International efforts to combat illegal, unreported, and unregulated (IUU) fishing are in top gear. In June 2022, President Biden signed the National Security Memorandum (NSM) to address IUU fishing with calls to “strengthen[ing] alliances” between multiple stakeholders including industry associations, and the business to “promote sustainable fisheries”. It also announced setting up a “working group” and engaging “partners, including Ecuador, Panama, Senegal, Taiwan along with Vietnam to combat illegal, unreported, and unregulated (IUU) fishing, [and] curtail the global trade of IUU fish and fish products, and promote global maritime security”.
Vietnam is steadfast to counter Illegal, Unregulated Unreported (IUU) fishing and supports global efforts in this regard. It is willing to share its own successes in fighting illegal fishing and is “ready to work” and “strengthen the cooperation” with other maritime nations. This was the response by the spokeswoman of the Ministry of Foreign Affairs to a question if the country is willing to cooperate with the US to counter IUU fishing.
Among the many other issues contained in the above-mentioned NSM, it also directs Secretaries of State and Labor and the Administrators of NOAA and USAID to “collaborate” with the ASEAN and provide “technical assistance programming to address forced labour in fishing, linking these efforts to the US-ASEAN Plan of Action”.
Similarly, the NSM also directs the Secretaries of State and Defense to “collaborate” with Quadrilateral Security Dialogue (QSD) Member States (Australia, India, Japan, and the United States) and “design and facilitate the implementation of a multilateral initiative” for an Indo-Pacific Partnership for Maritime Domain Awareness (MDA).
There is no doubt that collaborations and partnerships envisaged in the NSM to address IUU fishing are noteworthy and merit attention. The UN Food and Agriculture Organization (FAO) notes that IUU fishing is “responsible for the loss of 11–26 million tonnes of fish each year, which is estimated to have an economic value of US$10–23 billion”. Also, IUU fishing is a global problem “exacerbated by overfishing” and has direct consequences for the sustainable development of oceanic resources and the growth of the Blue Economy.
However, the NSM’s directive to address IUU fishing also presents challenges. For instance, the MDA is no doubt critical for marine sustainability, it is highly intrusive and is seen as a ‘push back’ by the QSD Member States against China. It is well known that the Chinese deep sea fishing fleet has the “reputation of being reckless, following destructive fishing practices causing ecological damages and human rights abuses”. Similarly, the issue concerning “forced labour in fishing” can be a highly sensitive issue for many countries whose understanding and State practice on these issues are driven by domestic politics and national regulatory mechanisms.
Be that as it may, Vietnam promotes and practices sustainable development of the Blue Economy, particularly in the fishing industry. It is a signatory to several international conventions and agreements such as the 1982 UNCLOS and FAO Agreement on Port State Measures to Prevent, Deter and Eliminate Illegal, Unreported, and Unregulated Fishing.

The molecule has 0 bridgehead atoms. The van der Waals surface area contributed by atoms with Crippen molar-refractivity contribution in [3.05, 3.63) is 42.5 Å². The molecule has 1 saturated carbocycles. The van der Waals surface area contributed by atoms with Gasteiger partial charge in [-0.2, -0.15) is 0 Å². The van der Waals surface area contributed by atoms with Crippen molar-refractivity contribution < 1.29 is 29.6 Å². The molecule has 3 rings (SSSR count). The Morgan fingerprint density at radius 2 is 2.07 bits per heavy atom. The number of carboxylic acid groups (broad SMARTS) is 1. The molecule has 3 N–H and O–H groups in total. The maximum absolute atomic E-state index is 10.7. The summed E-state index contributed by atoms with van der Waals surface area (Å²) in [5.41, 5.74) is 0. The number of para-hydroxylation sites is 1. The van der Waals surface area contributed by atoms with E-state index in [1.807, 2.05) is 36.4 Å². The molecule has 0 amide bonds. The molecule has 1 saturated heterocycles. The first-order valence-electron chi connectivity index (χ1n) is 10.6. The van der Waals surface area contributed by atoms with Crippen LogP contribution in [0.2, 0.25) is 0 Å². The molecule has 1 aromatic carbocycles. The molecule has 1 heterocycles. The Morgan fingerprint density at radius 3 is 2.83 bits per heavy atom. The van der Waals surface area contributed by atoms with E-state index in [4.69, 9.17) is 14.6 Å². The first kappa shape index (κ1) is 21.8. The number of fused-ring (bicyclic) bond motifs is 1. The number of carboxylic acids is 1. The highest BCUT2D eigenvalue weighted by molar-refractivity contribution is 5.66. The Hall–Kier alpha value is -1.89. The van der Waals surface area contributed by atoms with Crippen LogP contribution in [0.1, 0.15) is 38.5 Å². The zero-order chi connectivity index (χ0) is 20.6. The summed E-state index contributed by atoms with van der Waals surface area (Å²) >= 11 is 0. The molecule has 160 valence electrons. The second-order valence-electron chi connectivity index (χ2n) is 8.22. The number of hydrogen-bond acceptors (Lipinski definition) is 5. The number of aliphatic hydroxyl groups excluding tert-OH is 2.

At the national level, Vietnam has instituted measures, taken initiatives, and set up programs to combat IUU fishing. These include education and instructions for fishermen on the need to comply with domestic and international laws and regulations. At the operational level, all the 28 coastal provinces have intensified control of fishing vessels entering and leaving the ports, issues concerning crews aboard are addressed, accounting of seafood throughput at ports has begun, and the traceability of aquatic products in accordance with regulations is being enforced. The outcome of this strategy is that the number of Vietnamese fishing vessels “arrested and handled by foreign countries” has declined and “no cases detected since the beginning of October 2021”.
The success of this strategy can also be attributed to the need to sustain the export of sea foods. In 2017, Vietnam came under European Commission (EC) scanner and was awarded a “Yellow Card” with recommendations for putting in place a legal framework for the management of fisheries, traceability of fishing activities, and law enforcement.
Vietnam has made significant successes in this regard. For instance, nearly 4000 vessels in Quang Ninh province are registered with the national fishing vessel database, over 200 offshore fishing boats have fishing licenses, are part of the food safety certification, and are fitted with tracking devices to determine traceability and countering IUU fishing practices.
The Vietnamese Coast Guard has also stepped up efforts to manage fishing activity by enforcing the Fisheries Law and countering IUU fishing. It also collected fines from vessels that violated regulations. Although the EU has dropped to the fourth position in terms of fisheries exports i.e. the US, Japan and China are the top destinations for Vietnamese aquatic products, it remains an important export destination and revenue earner.
Finally, Vietnam is an important maritime nation and a responsible stakeholder in the sustainable development of marine resources. Its pro-activism with regard to combatting IUU fishing has paid off. During the first three months of 2022, its seafood output reached 566,700 tonnes, up by 0.1 percent year-on-year basis and the number of violations with regard to IUU fishing has declined.
Disclaimer: The views and opinions expressed by the author do not necessarily reflect the views of the Government of India and Defence Research and Studies
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